Each day, Trump exhibits increasing signs of mental illness or incapacity — whether those signs take the form of irrational tweets or angry misleading responses during brief encounters with the press. Experts are hesitant to label him with definitive diagnoses, likely because of limited access to the president or his propensity to sue, but the American public is scratching a collective bald spot wondering what is going on with the president.

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Will Trump’s illness drive America mad?

Trump never seizes the opportunity to restore even an iota of confidence in his leadership. For instance, his belated Friday afternoon response to Comey’s testimony only added to the confusion of the ongoing investigation. Instead of answering questions directly, Trump did what he often does. He deflected, raised the anticipation level, and ultimately said nothing.

Asked if Comey lied, Trump commented on his own statements. He joked about asking for loyalty, forgetting that he held a campaign rally where he encouraged the entire audience to salute and pledge allegiance like junior Nazis. Rather than admit or deny having tapes of the Comey sessions, he pretended it was part of a reality television cliffhanger — taunting the press with ambiguous “On the next Apprentice episode” teases.

The American presidency is not a game, and the millions of lives affected by Trump’s indiscretion are not some unfeeling die-cast pieces.

Trump’s mental illness, senility, ignorance, and impairment aside, what is significantly troubling about this president is his lack of appreciation for the office and the people who are its foundation. It is awkward and challenging to condemn the president for an undiagnosed and obviously untreated psychological or mental defect. It is much easier, however, to crucify Trump for being cavalier, abusive, and superior with the responsibilities entrusted to him.

Americans may sometimes find it difficult to understand or recognize exactly what Trump has inherited as president. With all the extraneous media clutter, people may inadvertently ignore the complexities of democracy, country, and duties that are neither tangible nor concrete.

The role and responsibilities that Donald Trump has accepted — and joked about casually — as president are the very tangibles that surround us and are never in the news. Look around and you will see what Trump and the odds-makers are gambling with: your child’s innocent eyes as they follow a butterfly from blossom to blossom; an aging parent’s rough hands passing photographs of family; the choice between an extra gallon of milk in the shopping cart and a gallon of gas.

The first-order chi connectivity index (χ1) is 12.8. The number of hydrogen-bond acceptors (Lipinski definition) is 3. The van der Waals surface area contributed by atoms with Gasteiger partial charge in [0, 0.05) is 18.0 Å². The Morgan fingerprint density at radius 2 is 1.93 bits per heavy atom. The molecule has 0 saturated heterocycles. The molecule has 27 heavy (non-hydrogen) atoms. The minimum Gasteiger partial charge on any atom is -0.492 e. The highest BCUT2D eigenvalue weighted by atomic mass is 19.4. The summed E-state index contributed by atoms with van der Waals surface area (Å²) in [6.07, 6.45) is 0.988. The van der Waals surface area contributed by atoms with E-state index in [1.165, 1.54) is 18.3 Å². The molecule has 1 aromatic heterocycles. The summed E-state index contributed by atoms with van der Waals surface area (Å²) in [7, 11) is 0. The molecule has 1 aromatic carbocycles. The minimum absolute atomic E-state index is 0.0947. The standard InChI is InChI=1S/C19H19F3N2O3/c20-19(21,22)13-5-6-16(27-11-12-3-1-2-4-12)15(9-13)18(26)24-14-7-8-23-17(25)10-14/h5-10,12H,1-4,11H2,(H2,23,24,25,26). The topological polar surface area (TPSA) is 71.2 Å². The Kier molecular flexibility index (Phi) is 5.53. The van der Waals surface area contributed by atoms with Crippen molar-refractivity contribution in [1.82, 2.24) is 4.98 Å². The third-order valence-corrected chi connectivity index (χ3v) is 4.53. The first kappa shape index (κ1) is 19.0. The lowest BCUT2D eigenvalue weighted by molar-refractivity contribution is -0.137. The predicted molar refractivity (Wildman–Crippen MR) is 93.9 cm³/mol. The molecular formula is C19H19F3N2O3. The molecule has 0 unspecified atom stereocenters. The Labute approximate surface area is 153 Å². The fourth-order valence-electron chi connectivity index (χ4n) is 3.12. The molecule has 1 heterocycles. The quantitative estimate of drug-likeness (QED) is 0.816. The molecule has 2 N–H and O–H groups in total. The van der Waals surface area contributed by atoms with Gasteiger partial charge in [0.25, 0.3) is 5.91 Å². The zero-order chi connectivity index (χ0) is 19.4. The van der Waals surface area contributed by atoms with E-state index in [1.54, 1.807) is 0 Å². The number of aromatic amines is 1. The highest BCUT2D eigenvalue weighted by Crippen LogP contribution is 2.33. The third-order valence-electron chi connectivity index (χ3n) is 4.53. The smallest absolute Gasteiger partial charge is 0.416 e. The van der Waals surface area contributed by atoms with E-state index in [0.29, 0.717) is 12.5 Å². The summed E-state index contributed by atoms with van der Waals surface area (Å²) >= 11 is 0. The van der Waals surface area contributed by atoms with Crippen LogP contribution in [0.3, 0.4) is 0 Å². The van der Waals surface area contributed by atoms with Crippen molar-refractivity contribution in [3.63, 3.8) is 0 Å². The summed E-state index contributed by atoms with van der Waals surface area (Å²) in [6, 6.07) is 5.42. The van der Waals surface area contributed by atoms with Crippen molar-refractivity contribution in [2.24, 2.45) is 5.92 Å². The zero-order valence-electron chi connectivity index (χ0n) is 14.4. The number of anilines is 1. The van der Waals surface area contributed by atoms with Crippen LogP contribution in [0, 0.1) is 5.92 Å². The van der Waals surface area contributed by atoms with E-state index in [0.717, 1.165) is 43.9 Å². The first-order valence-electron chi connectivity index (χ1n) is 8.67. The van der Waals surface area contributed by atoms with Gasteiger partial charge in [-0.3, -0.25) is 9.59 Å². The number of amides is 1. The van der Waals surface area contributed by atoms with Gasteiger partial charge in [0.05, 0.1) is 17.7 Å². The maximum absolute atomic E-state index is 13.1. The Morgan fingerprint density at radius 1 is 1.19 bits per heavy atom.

Trump assumed these real responsibilities when he took the oath of office— and he plays with them carelessly and irreverently. Mental illness or not, it is what makes him unfit for office and what should make America broil in a madness of its own.

The reality show that is Comey v. Trump right now has no value for Americans in the trenches at home or at work. For Donald Trump, every day as president has simply become another episode in the crazed mind of a man who does not care about the men, women, and children of America. It’s another example that with Trump, the TV is always on…even when nobody is home.

#Covfefe Solved!

On Monday, the White House claimed that it was “utterly ridiculous” for anyone to infer that President Trump attacked London’s mayor because the mayor is Muslim. White House deputy press secretary Sarah Sanders was too quick to respond when asked about Trump’s tweets criticizing Mayor Sadiq Kahn. The knee-jerk denial was strong enough to kick her credibility out the door where it almost hit a cowering Sean Spicer.

Trump and Kahn have been sparring in the media since the beginning of both their political campaigns almost two years ago. Kahn took early exception to Trump’s “ignorant” view of Muslims; and Trump took an exception to…well, Kahn’s religion. Then candidate Trump intimated that Kahn was an “exception” to the rule among Muslims and how the Travel Ban would affect him if the mayor visited the United States.

Yet, the White House continues to treat the American public like a mindless herd that will eagerly consume and digest any statement, opinion, or denial coming from on high. Trump has not only insulted Mayor Kahn and other European leaders, but he humiliates every person in the United States daily in assuming they are not intelligent enough to connect the dots in the administration’s path to ruin.

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Tiny hands and a big mouth make Trump a double threat in the Twitter dominated media world.

It was only a few weeks ago that the president wished the “many losers” in the country a happy Memorial Day on Twitter. On the heels of his criticism and “pathetic” tweet regarding Kahn, it is neither ridiculous nor a stretch to see the president for what he is: an inflammatory blowhard — the original agent provocateur.

Trump ramped up to his hasty presidential campaign crushing dreamers on national television by yelling, “You’re fired!” Millions of Americans tuned in each week filled with glee and anticipation to see which apprentice’s failings merited Trump’s ire. How happy they must be now that Trump is calling them losers and heaping his scorn on the public. America created this monster, and America must work together to contain him.

Once in office, Trump continued his role as the inciting agent by encouraging his appointees to do his bidding and then disowning the consequences. For Trump, failure is familiar and embarrassing, and he is fearfully incapable of owning it. He is never at fault and has an answer for every moronic debacle — or he sends one of his minions to their doom in having to lie and make excuses for him. (Try saying, “Cover for Me,” after a shot of tequila or when you are exhausted.)